As the Wonk Room’s Matt Duss has been pointing out, conservatives and hawks are falling all over themselves to hail the failed Christmas Day bombing as a “success.” “This was — this was an attack that didn’t succeed on the scale it was expected to but did succeed,” said Brit Hume on Fox News.
At the same time, conservatives seeking to exploit the attempted attack for political advantage have been contrasting Obama’s record on terrorism with President Bush’s, claiming that the last administration “had a 100 percent perfect track record.” On Fox News yesterday, Mississippi Gov. Haley Barbour declared that “after September 11, not one time did the terrorists who are trying to kill us and end our way of life, not one time were they able to attack the mainland United States.” Former New York City mayor Rudy Giuliani claimed on Good Morning America today that “We had no domestic attacks under Bush.” Watch it:
Ignoring the irony of Rudy “noun, a verb, and 9/11” Giuliani claiming there were “no domestic attacks under Bush,” the logic of the conservative claim that the failed Christmas Day attack represents a mar on Obama’s record while Bush’s post-9/11 record was spotless reveals a stunning double standard. As many, including ThinkProgress, have pointed out, Umar Farouk Abdulmuttalab’s failed underwear bombing is nearly identical to Richard Reid’s failed shoe bombing in December 2001, but the conservatives attacking Obama for letting an attack occur on his watch don’t seem to count the shoe bombing as an attack on Bush’s watch.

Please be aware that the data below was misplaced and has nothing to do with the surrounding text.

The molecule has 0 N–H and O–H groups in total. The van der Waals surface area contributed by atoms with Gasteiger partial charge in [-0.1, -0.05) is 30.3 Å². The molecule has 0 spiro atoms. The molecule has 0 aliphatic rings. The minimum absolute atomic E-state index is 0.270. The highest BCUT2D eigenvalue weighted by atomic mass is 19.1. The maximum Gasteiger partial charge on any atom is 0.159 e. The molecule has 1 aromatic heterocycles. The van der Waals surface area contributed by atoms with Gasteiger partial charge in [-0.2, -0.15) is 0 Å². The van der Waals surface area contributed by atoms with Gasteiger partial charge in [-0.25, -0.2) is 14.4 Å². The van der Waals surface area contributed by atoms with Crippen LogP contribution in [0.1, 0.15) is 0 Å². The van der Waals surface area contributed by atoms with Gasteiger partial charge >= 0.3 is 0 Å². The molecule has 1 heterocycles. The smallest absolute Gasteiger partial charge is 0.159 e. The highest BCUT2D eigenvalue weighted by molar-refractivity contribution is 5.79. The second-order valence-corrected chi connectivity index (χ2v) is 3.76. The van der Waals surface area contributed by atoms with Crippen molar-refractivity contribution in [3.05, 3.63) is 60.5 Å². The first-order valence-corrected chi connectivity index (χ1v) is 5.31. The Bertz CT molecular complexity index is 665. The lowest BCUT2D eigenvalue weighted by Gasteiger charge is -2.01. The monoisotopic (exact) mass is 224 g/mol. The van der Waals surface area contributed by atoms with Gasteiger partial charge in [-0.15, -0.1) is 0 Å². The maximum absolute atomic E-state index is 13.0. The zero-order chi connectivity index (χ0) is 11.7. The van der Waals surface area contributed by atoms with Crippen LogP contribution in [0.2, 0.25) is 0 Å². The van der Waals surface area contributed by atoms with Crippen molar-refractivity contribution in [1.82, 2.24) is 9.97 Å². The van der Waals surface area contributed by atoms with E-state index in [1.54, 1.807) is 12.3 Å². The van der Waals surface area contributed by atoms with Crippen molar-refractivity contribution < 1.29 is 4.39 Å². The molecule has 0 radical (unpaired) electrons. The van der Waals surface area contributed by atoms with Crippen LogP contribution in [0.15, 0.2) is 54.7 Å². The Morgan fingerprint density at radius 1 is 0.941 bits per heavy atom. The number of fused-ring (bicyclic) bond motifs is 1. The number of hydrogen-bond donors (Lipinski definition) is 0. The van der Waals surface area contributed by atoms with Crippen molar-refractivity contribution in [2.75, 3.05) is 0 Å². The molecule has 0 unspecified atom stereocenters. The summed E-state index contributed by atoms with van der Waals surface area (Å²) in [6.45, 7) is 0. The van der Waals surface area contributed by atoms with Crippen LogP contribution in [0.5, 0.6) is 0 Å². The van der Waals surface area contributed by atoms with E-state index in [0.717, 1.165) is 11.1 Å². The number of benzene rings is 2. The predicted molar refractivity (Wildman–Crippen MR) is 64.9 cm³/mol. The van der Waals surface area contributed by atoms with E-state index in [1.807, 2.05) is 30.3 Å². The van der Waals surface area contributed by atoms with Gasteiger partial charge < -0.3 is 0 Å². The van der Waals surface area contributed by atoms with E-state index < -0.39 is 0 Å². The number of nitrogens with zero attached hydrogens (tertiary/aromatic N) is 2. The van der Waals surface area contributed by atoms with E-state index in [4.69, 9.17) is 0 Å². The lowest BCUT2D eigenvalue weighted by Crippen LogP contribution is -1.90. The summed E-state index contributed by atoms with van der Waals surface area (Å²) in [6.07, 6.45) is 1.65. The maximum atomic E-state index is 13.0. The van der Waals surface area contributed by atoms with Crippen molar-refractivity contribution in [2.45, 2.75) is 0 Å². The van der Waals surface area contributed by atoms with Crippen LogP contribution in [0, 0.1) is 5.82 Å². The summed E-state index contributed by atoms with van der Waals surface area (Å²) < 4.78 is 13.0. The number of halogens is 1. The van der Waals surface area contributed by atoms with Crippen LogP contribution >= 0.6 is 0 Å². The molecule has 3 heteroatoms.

This was perhaps best demonstrated by Las Vegas Journal Review publisher Sherman Frederick’s column claiming that “the two cases of domestic terrorism since 9/11” both happened on Obama’s watch. The only way for this to be true is for Abdulmuttalab’s failed attack to count as a case of domestic terrorism while discounting Reid’s failed attack. Additionally, as Media Matters has repeatedly pointed out, several other domestic attacks did occur under Bush’s watch, such as the 2001 anthrax attacks and the 2002 attack against an El Al ticket counter at LAX.
Spencer Ackerman writes: “You actually need to give President George W. Bush credit for this. The Bush people did a wonderfully effective job of making it verboten in mainstream political discourse to consider the deaths of 3000 Americans on 9/11 in any sense Bush’s failing.”
,A spokesman for Giuliani tried to clarify his comments, telling George Stephanopoulus that the remark “didn’t come across as it was intended” and that Giuliani was “clearly talking post-9/11 with regards to Islamic terrorist attacks on our soil.”
,White House Press Secretary Robert Gibbs criticized Giuliani earlier today, saying that “There were a number of things that didn’t quite seem to jive with the better part of reality” and “It’s interesting that the mayor of New York had forgotten that.”